Miranda Mulholland has a gift for the co-incidental, and the very existence of her new album ‘By Appointment or Chance‘ is a reflection of this. It see’s Canadian Mulholland return to her folk roots for a while, recording a set of songs and tunes that have come to her mostly in personal ways – for example ‘Raglan Road‘ was one that she first heard in a pub in Dublin during a month off between tours with The Paperboys – and the venue for recording came out of a cat and house sitting offer from a promoter of one of her English gigs. That has turned into a ritual for the last five years, and since the house boasts its own micro-venue in the back-garden and since all the musical friends required to make the album just happened to be both in England and available then literally ‘By Appointment or Chance‘ the album came together. The chance element is further emphasized since the recording was very much live – including snatches of birdsong which open and close the album.
With Tara Minton’s harp to the fore, Anna McGarrigle’s ‘Heart Like a Wheel‘ takes on a Celtic reshaping, sounding gloriously like a nineteenth-century parlour song, plaintive and yearning. There’s a similar feel to the rendering of ‘The Old Churchyard’, using a version learnt by Mulholland from Jefferson Hammer which oddly, but not unpleasantly, plays down the religiosity of a song that is about rising to eternal life on the day of judgement. This is not, however, an album solely infused with an Irish sensibility across movingly sung ballads. Nothing could be further from those elements than the rousing and slightly disturbing ‘Black Diamond‘, written by Jordie Lane, which in its quite literal haunted presence feels as if it has escaped from a Harrow Fair recording session. A love song – a lust song perhaps more accurately – between a miner and a prostitute with a heck of a twist “In the third room on the top floor when it was all over she walked through the wall / I went back to the mine, back to the mine / I told the boys I’d had a hell of a time” Percussively driven along by Mulholland’s strident violin and vocal pulling on her lower registers, it’s catchy but certainly strange as it contemplates its secretiveness – “nobody knew, nobody was to know / how a miner’s and a hooker’s ghost’s love could grow.”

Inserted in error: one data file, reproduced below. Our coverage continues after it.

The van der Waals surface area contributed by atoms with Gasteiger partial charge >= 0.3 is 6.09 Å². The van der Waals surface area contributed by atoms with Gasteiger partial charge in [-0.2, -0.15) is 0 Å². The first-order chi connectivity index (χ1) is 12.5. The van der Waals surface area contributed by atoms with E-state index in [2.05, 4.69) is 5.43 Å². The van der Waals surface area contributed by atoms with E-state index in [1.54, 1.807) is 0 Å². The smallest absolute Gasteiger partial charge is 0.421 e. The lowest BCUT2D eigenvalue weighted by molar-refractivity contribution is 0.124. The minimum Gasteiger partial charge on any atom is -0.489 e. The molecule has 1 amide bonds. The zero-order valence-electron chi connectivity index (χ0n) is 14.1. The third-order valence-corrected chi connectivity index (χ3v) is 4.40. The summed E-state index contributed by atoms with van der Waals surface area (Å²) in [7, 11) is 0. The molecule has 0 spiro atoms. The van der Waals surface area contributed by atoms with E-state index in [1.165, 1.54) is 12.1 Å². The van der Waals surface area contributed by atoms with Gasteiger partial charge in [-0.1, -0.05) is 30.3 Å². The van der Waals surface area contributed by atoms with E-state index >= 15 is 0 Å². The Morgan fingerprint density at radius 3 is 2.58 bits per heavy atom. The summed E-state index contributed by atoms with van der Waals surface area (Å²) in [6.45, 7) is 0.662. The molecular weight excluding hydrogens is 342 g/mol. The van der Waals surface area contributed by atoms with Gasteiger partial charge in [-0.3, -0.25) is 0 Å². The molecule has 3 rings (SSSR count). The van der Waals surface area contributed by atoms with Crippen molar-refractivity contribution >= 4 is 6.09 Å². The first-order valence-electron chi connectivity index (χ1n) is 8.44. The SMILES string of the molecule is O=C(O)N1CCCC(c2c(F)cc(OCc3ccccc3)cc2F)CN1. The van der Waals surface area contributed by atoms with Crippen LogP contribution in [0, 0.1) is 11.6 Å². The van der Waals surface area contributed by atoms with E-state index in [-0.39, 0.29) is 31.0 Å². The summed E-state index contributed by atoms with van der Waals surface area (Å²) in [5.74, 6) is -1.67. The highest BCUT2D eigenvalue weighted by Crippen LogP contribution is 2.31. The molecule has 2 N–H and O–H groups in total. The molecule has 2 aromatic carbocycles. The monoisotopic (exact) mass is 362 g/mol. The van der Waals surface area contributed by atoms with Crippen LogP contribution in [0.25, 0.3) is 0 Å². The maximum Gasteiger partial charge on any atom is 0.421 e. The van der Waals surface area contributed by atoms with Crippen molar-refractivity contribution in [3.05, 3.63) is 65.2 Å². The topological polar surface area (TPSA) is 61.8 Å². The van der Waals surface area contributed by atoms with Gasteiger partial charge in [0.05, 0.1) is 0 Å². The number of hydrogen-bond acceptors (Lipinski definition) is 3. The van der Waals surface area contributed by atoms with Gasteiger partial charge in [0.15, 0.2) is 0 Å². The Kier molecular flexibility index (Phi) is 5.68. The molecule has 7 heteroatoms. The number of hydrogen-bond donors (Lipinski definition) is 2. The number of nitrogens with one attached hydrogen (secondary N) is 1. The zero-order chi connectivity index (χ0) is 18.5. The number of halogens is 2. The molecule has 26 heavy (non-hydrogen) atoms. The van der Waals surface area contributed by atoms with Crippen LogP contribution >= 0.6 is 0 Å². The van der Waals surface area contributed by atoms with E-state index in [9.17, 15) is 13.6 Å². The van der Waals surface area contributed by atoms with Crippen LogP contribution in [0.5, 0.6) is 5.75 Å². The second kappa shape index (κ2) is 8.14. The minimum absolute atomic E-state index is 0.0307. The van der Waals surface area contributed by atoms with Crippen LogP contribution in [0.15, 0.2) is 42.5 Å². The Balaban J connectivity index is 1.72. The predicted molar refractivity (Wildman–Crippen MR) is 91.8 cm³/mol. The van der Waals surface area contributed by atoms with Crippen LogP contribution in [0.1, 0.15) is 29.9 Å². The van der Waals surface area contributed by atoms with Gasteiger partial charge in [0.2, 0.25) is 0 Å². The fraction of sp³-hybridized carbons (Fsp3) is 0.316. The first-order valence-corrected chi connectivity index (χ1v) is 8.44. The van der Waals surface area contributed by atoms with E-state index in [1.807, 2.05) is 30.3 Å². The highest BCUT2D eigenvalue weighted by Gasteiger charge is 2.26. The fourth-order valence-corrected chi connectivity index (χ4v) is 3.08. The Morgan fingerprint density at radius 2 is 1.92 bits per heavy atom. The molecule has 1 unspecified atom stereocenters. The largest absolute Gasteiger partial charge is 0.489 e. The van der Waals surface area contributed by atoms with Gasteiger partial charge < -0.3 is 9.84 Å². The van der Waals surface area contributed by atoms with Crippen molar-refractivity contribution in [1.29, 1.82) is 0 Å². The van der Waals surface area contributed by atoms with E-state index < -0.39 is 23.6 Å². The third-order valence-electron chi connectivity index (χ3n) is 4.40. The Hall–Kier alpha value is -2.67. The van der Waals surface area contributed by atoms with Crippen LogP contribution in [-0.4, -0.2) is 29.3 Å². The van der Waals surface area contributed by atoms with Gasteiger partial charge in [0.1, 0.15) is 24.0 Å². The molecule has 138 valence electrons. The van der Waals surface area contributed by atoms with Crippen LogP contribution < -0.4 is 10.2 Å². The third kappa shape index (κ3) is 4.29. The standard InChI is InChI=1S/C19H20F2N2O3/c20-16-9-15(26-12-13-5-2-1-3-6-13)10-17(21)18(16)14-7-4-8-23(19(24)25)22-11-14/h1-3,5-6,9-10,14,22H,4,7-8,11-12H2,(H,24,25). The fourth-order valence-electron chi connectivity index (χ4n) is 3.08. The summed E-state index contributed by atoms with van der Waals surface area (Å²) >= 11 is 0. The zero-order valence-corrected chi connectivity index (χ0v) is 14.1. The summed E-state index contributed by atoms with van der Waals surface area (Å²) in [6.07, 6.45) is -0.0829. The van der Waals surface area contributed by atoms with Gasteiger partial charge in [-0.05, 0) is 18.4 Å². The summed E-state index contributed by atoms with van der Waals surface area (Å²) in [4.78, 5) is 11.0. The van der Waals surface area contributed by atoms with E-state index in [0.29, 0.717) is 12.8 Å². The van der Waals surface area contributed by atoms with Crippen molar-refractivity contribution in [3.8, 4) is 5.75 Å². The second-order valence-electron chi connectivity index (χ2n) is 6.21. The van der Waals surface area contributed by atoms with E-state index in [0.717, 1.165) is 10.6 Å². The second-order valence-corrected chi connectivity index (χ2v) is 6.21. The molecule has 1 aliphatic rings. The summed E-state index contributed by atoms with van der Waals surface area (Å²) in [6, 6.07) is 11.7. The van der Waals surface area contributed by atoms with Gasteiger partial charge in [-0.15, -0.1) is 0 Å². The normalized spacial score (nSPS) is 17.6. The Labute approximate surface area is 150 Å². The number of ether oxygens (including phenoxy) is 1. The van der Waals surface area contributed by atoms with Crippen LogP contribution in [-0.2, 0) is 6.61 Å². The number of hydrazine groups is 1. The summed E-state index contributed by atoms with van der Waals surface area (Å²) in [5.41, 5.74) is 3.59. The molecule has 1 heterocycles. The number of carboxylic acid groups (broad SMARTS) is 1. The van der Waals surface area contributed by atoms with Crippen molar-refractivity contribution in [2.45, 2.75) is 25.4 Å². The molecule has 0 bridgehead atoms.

Showing a completely different sensibility is the pair of tunes ‘Hunt of Zax / Pirate Remi‘ which show off Miranda Mulholland’s fiddle playing wonderfully. These have a sombre grace to them – the first like a stately and slow dance tune found in an obscure tune book, the second like an elevated to greatness hornpipe, but they were actually written by Mulholland and Joe Phillips respectively. And with a lovely rendition of ‘The Parting Glass‘ a diverse album comes to a close. There’s much to enjoy across the nine tracks proper with strong ensemble playing not the least of it – there’s fine reshaping of familiar songs and just enough weirdness to keep the listener alert.